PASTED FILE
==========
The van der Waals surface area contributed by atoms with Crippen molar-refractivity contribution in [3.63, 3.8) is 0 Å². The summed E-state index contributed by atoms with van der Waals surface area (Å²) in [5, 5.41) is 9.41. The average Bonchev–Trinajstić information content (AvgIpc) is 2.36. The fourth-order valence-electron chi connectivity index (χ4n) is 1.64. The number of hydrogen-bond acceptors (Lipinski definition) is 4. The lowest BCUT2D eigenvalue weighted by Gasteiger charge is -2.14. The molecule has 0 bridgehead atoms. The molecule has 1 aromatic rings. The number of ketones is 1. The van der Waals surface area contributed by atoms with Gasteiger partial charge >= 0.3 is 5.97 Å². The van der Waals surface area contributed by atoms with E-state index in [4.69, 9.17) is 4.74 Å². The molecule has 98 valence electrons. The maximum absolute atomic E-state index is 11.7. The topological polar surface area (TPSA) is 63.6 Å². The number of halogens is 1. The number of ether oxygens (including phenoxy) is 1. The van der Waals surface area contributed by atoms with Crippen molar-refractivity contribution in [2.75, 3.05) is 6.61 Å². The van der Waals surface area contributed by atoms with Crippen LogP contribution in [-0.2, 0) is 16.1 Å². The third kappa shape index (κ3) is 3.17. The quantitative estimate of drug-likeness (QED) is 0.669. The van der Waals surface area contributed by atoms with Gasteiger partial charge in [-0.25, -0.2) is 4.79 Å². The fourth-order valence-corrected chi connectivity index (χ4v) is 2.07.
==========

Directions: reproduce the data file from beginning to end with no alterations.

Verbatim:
The van der Waals surface area contributed by atoms with Crippen molar-refractivity contribution in [3.63, 3.8) is 0 Å². The summed E-state index contributed by atoms with van der Waals surface area (Å²) in [5, 5.41) is 9.41. The average Bonchev–Trinajstić information content (AvgIpc) is 2.36. The fourth-order valence-electron chi connectivity index (χ4n) is 1.64. The number of hydrogen-bond acceptors (Lipinski definition) is 4. The lowest BCUT2D eigenvalue weighted by Gasteiger charge is -2.14. The molecule has 0 bridgehead atoms. The molecule has 1 aromatic rings. The number of ketones is 1. The van der Waals surface area contributed by atoms with Gasteiger partial charge >= 0.3 is 5.97 Å². The van der Waals surface area contributed by atoms with E-state index in [4.69, 9.17) is 4.74 Å². The molecule has 98 valence electrons. The maximum absolute atomic E-state index is 11.7. The topological polar surface area (TPSA) is 63.6 Å². The number of halogens is 1. The number of ether oxygens (including phenoxy) is 1. The van der Waals surface area contributed by atoms with Crippen molar-refractivity contribution in [2.75, 3.05) is 6.61 Å². The van der Waals surface area contributed by atoms with Crippen LogP contribution in [-0.2, 0) is 16.1 Å². The third kappa shape index (κ3) is 3.17. The quantitative estimate of drug-likeness (QED) is 0.669. The van der Waals surface area contributed by atoms with Gasteiger partial charge in [-0.25, -0.2) is 4.79 Å². The fourth-order valence-corrected chi connectivity index (χ4v) is 2.07.